1. How do you ensure you frequently improve your skills?

  2. Do you often become friends with your coworkers?

  3. What management style do you work best with?

  4. Do you prefer tasks that require collaboration or projects you can complete alone?

  5. How do you prefer to receive feedback?

  6. How do you react to negative feedback?

  7. In what work environment do you produce your best work?

  8. Name your favorite activities that you do outside of work.

  9. How would your coworkers describe you?

  10. What do you need in a work environment to feel fulfilled?

  11. What do you need to be inspired and motivated at work?

  12. Why did you apply for a job at this company?

  13. Do you consider yourself to be a leader or a follower? Why?

  14. How do you manage communication with your colleagues?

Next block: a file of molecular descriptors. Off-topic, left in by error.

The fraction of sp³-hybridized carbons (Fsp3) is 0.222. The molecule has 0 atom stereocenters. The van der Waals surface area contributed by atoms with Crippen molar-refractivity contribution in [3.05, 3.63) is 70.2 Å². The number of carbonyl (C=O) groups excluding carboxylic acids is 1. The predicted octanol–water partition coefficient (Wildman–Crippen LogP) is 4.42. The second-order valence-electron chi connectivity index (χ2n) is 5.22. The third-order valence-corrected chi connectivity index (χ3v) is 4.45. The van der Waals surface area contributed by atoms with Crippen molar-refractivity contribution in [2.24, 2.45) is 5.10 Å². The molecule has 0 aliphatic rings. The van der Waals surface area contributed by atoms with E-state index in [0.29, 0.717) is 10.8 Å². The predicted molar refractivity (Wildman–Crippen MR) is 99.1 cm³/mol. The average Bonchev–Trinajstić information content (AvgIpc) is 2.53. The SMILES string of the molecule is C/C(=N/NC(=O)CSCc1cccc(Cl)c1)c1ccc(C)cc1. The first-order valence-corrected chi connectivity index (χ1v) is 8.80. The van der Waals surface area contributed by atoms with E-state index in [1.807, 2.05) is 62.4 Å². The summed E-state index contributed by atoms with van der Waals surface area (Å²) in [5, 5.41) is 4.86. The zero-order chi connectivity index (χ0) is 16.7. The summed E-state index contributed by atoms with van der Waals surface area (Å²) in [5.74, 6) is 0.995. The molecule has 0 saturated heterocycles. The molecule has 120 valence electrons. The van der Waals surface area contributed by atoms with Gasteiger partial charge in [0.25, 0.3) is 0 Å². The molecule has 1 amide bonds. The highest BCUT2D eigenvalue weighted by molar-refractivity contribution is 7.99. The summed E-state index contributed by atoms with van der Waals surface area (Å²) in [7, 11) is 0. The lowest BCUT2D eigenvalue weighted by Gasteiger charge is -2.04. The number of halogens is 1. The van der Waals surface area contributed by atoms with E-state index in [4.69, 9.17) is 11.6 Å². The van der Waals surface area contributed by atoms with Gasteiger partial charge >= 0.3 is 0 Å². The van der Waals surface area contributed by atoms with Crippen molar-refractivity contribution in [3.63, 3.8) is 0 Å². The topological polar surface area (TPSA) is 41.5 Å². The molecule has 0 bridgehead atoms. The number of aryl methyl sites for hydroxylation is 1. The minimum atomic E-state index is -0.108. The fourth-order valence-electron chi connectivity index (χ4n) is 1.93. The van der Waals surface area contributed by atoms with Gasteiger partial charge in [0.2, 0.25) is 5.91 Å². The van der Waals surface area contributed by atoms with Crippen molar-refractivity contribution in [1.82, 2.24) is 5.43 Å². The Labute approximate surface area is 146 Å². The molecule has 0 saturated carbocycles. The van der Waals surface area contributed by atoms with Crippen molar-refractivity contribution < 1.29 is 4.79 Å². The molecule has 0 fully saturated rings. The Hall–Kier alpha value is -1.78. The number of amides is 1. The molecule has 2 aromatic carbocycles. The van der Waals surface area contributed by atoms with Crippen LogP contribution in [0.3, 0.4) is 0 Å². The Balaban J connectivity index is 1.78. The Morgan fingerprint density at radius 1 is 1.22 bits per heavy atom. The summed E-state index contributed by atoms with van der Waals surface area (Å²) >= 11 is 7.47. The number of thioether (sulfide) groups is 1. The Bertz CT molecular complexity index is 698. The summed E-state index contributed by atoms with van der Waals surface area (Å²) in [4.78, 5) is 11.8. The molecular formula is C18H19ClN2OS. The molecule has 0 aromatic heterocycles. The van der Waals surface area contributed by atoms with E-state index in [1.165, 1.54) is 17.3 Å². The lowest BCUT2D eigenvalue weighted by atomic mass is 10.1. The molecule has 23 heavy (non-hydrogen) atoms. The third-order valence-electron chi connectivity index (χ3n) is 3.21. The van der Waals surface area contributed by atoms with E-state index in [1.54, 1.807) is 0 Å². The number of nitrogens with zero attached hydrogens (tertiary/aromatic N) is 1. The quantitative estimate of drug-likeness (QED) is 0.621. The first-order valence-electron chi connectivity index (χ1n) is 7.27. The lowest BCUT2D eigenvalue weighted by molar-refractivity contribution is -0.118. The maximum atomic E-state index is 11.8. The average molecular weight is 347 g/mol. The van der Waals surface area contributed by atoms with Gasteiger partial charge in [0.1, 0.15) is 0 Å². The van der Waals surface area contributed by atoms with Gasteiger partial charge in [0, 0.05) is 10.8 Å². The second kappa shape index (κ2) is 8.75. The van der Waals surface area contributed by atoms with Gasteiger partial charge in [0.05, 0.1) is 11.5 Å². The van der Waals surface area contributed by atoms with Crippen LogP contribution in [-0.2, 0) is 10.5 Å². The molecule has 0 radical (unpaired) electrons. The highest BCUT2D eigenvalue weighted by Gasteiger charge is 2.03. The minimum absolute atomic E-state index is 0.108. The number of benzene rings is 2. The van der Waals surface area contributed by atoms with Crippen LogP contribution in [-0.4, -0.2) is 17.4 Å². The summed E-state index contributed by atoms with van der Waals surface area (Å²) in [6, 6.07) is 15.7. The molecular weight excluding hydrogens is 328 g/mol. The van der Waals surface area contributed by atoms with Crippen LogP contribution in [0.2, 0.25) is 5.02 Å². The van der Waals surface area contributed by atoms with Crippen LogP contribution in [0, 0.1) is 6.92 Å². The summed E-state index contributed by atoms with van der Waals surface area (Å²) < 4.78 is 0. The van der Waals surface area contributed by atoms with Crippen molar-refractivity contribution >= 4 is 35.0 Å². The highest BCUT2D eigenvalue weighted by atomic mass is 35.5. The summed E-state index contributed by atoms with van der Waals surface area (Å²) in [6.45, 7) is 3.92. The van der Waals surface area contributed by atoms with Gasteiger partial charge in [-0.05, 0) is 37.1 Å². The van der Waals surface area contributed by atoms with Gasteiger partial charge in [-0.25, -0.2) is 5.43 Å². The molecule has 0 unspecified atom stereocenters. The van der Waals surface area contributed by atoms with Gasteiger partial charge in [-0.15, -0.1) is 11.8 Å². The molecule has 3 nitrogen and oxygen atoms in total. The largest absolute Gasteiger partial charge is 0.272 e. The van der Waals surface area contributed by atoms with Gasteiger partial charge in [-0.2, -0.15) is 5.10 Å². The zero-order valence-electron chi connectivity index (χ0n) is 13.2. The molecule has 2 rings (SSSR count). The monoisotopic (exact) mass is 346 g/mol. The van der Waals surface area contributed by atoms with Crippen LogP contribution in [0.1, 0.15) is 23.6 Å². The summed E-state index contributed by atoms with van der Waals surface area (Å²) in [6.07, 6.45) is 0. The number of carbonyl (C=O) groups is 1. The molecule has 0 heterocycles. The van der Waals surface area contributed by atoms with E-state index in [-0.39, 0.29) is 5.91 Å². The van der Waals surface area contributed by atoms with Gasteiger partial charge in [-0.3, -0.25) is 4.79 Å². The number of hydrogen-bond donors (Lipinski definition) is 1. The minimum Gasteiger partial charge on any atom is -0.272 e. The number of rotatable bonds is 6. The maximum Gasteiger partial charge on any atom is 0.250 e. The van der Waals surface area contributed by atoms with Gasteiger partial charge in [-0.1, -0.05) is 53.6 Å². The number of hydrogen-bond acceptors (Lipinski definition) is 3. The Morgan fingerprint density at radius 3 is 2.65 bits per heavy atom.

15. Which of our company’s core values do you most identify with?

15 culture-fit interview questions to ask leaders and managers

Cultural fit interview questions for leadership and management roles should be similar to those for other employees. However, you should include additional questions that focus on leadership styles, organization preferences, and conflict resolution skills. Allow the conversation to flow naturally and encourage your candidate to expand on their answers.

  1. Name three leadership styles. Which leadership style do you prefer to use?

  2. Name two values that help you resolve team conflict.

  3. Name two values that help you provide constructive criticism to team members.